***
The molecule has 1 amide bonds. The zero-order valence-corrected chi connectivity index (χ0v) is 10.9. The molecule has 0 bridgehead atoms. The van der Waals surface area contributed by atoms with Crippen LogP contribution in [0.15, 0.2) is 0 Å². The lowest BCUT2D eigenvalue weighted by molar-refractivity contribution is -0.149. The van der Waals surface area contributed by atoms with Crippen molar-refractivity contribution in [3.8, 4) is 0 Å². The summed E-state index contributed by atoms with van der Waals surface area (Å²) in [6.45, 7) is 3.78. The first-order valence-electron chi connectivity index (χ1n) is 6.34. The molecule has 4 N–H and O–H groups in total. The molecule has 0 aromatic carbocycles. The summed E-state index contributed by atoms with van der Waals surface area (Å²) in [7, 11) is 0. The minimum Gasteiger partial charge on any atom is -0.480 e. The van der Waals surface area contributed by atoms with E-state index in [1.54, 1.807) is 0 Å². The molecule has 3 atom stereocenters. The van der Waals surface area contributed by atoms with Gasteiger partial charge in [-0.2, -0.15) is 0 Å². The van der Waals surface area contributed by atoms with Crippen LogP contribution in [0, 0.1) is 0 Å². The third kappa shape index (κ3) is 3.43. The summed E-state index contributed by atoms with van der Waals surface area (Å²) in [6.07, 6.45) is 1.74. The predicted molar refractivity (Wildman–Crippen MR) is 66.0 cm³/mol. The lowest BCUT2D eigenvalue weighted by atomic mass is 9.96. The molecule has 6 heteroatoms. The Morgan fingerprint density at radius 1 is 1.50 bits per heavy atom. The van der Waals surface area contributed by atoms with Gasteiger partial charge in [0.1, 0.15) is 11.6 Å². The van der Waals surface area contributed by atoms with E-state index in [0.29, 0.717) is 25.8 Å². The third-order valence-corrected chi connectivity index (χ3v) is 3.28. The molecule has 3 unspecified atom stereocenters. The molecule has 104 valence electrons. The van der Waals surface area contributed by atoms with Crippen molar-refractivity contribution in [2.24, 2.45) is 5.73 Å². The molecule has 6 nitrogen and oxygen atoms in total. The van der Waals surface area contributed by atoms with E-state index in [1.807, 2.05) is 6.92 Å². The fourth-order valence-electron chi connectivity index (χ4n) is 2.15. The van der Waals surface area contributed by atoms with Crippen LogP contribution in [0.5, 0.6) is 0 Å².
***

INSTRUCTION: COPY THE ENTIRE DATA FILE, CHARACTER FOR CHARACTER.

The molecule has 1 amide bonds. The zero-order valence-corrected chi connectivity index (χ0v) is 10.9. The molecule has 0 bridgehead atoms. The van der Waals surface area contributed by atoms with Crippen LogP contribution in [0.15, 0.2) is 0 Å². The lowest BCUT2D eigenvalue weighted by molar-refractivity contribution is -0.149. The van der Waals surface area contributed by atoms with Crippen molar-refractivity contribution in [3.8, 4) is 0 Å². The summed E-state index contributed by atoms with van der Waals surface area (Å²) in [6.45, 7) is 3.78. The first-order valence-electron chi connectivity index (χ1n) is 6.34. The molecule has 4 N–H and O–H groups in total. The molecule has 0 aromatic carbocycles. The summed E-state index contributed by atoms with van der Waals surface area (Å²) in [7, 11) is 0. The minimum Gasteiger partial charge on any atom is -0.480 e. The van der Waals surface area contributed by atoms with E-state index in [1.54, 1.807) is 0 Å². The molecule has 3 atom stereocenters. The van der Waals surface area contributed by atoms with Gasteiger partial charge in [-0.2, -0.15) is 0 Å². The van der Waals surface area contributed by atoms with Crippen LogP contribution in [0, 0.1) is 0 Å². The third kappa shape index (κ3) is 3.43. The summed E-state index contributed by atoms with van der Waals surface area (Å²) in [6.07, 6.45) is 1.74. The predicted molar refractivity (Wildman–Crippen MR) is 66.0 cm³/mol. The lowest BCUT2D eigenvalue weighted by atomic mass is 9.96. The molecule has 6 heteroatoms. The Morgan fingerprint density at radius 1 is 1.50 bits per heavy atom. The van der Waals surface area contributed by atoms with Gasteiger partial charge in [0.1, 0.15) is 11.6 Å². The van der Waals surface area contributed by atoms with E-state index in [0.29, 0.717) is 25.8 Å². The third-order valence-corrected chi connectivity index (χ3v) is 3.28. The molecule has 3 unspecified atom stereocenters. The molecule has 104 valence electrons. The van der Waals surface area contributed by atoms with Crippen molar-refractivity contribution in [2.24, 2.45) is 5.73 Å². The molecule has 6 nitrogen and oxygen atoms in total. The van der Waals surface area contributed by atoms with E-state index in [1.807, 2.05) is 6.92 Å². The fourth-order valence-electron chi connectivity index (χ4n) is 2.15. The van der Waals surface area contributed by atoms with Crippen LogP contribution in [0.5, 0.6) is 0 Å².